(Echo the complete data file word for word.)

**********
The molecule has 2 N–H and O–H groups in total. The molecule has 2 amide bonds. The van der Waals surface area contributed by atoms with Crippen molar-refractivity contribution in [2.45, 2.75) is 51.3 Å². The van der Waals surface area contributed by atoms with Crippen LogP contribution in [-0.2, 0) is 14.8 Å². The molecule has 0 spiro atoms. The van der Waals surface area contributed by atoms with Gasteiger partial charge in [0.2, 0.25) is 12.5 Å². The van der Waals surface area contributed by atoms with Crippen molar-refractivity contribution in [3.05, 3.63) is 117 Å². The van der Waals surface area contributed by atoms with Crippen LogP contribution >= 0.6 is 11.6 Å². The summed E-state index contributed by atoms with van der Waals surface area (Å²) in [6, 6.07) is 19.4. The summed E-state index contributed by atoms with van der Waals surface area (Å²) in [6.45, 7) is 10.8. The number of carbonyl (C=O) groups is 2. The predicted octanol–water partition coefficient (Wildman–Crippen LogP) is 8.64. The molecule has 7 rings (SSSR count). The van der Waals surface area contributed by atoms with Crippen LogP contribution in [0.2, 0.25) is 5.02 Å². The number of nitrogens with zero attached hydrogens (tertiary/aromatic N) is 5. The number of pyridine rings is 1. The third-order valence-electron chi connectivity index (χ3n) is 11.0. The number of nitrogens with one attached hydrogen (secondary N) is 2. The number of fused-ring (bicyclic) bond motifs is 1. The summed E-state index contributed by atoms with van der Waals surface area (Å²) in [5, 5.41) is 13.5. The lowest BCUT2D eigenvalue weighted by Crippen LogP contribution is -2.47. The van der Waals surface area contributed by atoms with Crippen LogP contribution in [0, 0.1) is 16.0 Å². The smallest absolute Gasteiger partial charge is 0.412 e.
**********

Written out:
The molecule has 2 N–H and O–H groups in total. The molecule has 2 amide bonds. The van der Waals surface area contributed by atoms with Crippen molar-refractivity contribution in [2.45, 2.75) is 51.3 Å². The van der Waals surface area contributed by atoms with Crippen LogP contribution in [-0.2, 0) is 14.8 Å². The molecule has 0 spiro atoms. The van der Waals surface area contributed by atoms with Gasteiger partial charge in [0.2, 0.25) is 12.5 Å². The van der Waals surface area contributed by atoms with Crippen molar-refractivity contribution in [3.05, 3.63) is 117 Å². The van der Waals surface area contributed by atoms with Crippen LogP contribution >= 0.6 is 11.6 Å². The summed E-state index contributed by atoms with van der Waals surface area (Å²) in [6, 6.07) is 19.4. The summed E-state index contributed by atoms with van der Waals surface area (Å²) in [6.45, 7) is 10.8. The number of carbonyl (C=O) groups is 2. The predicted octanol–water partition coefficient (Wildman–Crippen LogP) is 8.64. The molecule has 7 rings (SSSR count). The van der Waals surface area contributed by atoms with Crippen LogP contribution in [0.2, 0.25) is 5.02 Å². The number of nitrogens with zero attached hydrogens (tertiary/aromatic N) is 5. The number of pyridine rings is 1. The third-order valence-electron chi connectivity index (χ3n) is 11.0. The number of nitrogens with one attached hydrogen (secondary N) is 2. The number of fused-ring (bicyclic) bond motifs is 1. The summed E-state index contributed by atoms with van der Waals surface area (Å²) in [5, 5.41) is 13.5. The lowest BCUT2D eigenvalue weighted by Crippen LogP contribution is -2.47. The van der Waals surface area contributed by atoms with Crippen LogP contribution in [0, 0.1) is 16.0 Å². The smallest absolute Gasteiger partial charge is 0.412 e.